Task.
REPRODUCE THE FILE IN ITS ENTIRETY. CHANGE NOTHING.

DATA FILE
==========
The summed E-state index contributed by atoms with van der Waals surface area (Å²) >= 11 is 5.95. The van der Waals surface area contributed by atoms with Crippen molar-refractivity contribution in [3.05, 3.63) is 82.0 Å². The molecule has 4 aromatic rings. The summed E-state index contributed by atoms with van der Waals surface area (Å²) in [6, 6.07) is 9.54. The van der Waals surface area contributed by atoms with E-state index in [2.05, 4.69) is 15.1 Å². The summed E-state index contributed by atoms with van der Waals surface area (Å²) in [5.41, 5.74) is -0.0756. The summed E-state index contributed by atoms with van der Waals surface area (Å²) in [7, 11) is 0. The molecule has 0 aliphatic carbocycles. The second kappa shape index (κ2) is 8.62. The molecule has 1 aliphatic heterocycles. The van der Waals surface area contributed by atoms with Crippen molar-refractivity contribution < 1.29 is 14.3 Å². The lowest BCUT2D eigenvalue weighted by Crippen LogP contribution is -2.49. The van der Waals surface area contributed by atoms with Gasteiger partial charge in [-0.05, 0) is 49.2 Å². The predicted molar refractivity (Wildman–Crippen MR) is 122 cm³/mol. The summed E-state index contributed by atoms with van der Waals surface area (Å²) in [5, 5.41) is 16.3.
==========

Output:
The summed E-state index contributed by atoms with van der Waals surface area (Å²) >= 11 is 5.95. The van der Waals surface area contributed by atoms with Crippen molar-refractivity contribution in [3.05, 3.63) is 82.0 Å². The molecule has 4 aromatic rings. The summed E-state index contributed by atoms with van der Waals surface area (Å²) in [6, 6.07) is 9.54. The van der Waals surface area contributed by atoms with E-state index in [2.05, 4.69) is 15.1 Å². The summed E-state index contributed by atoms with van der Waals surface area (Å²) in [5.41, 5.74) is -0.0756. The summed E-state index contributed by atoms with van der Waals surface area (Å²) in [7, 11) is 0. The molecule has 0 aliphatic carbocycles. The second kappa shape index (κ2) is 8.62. The molecule has 1 aliphatic heterocycles. The van der Waals surface area contributed by atoms with Crippen molar-refractivity contribution < 1.29 is 14.3 Å². The lowest BCUT2D eigenvalue weighted by Crippen LogP contribution is -2.49. The van der Waals surface area contributed by atoms with Gasteiger partial charge in [-0.05, 0) is 49.2 Å². The predicted molar refractivity (Wildman–Crippen MR) is 122 cm³/mol. The summed E-state index contributed by atoms with van der Waals surface area (Å²) in [5, 5.41) is 16.3.